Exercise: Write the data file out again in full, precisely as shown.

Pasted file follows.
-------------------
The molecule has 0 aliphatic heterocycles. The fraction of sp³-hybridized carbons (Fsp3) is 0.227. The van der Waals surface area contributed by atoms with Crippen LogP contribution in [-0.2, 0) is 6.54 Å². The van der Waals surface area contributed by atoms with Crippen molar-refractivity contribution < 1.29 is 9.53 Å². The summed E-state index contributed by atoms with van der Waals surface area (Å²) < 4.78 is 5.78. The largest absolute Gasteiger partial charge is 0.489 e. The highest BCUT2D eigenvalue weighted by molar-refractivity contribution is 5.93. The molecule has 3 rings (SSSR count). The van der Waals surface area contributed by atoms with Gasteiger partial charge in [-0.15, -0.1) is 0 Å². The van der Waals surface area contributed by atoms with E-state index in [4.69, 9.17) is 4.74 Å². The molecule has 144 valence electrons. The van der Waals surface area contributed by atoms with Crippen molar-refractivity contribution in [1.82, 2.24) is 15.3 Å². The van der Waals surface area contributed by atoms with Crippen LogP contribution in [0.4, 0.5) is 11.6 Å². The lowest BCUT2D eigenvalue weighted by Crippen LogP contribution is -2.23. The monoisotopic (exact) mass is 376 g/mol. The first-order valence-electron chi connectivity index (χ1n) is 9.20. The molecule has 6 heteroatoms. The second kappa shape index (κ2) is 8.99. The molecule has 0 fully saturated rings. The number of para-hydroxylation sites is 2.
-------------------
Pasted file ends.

The molecule has 0 aliphatic heterocycles. The fraction of sp³-hybridized carbons (Fsp3) is 0.227. The van der Waals surface area contributed by atoms with Crippen LogP contribution in [-0.2, 0) is 6.54 Å². The van der Waals surface area contributed by atoms with Crippen molar-refractivity contribution < 1.29 is 9.53 Å². The summed E-state index contributed by atoms with van der Waals surface area (Å²) < 4.78 is 5.78. The largest absolute Gasteiger partial charge is 0.489 e. The highest BCUT2D eigenvalue weighted by molar-refractivity contribution is 5.93. The molecule has 3 rings (SSSR count). The van der Waals surface area contributed by atoms with Gasteiger partial charge in [-0.15, -0.1) is 0 Å². The van der Waals surface area contributed by atoms with E-state index in [4.69, 9.17) is 4.74 Å². The molecule has 144 valence electrons. The van der Waals surface area contributed by atoms with Crippen molar-refractivity contribution in [1.82, 2.24) is 15.3 Å². The van der Waals surface area contributed by atoms with Crippen LogP contribution in [0.4, 0.5) is 11.6 Å². The lowest BCUT2D eigenvalue weighted by Crippen LogP contribution is -2.23. The monoisotopic (exact) mass is 376 g/mol. The first-order valence-electron chi connectivity index (χ1n) is 9.20. The molecule has 6 heteroatoms. The second kappa shape index (κ2) is 8.99. The molecule has 0 fully saturated rings. The number of para-hydroxylation sites is 2.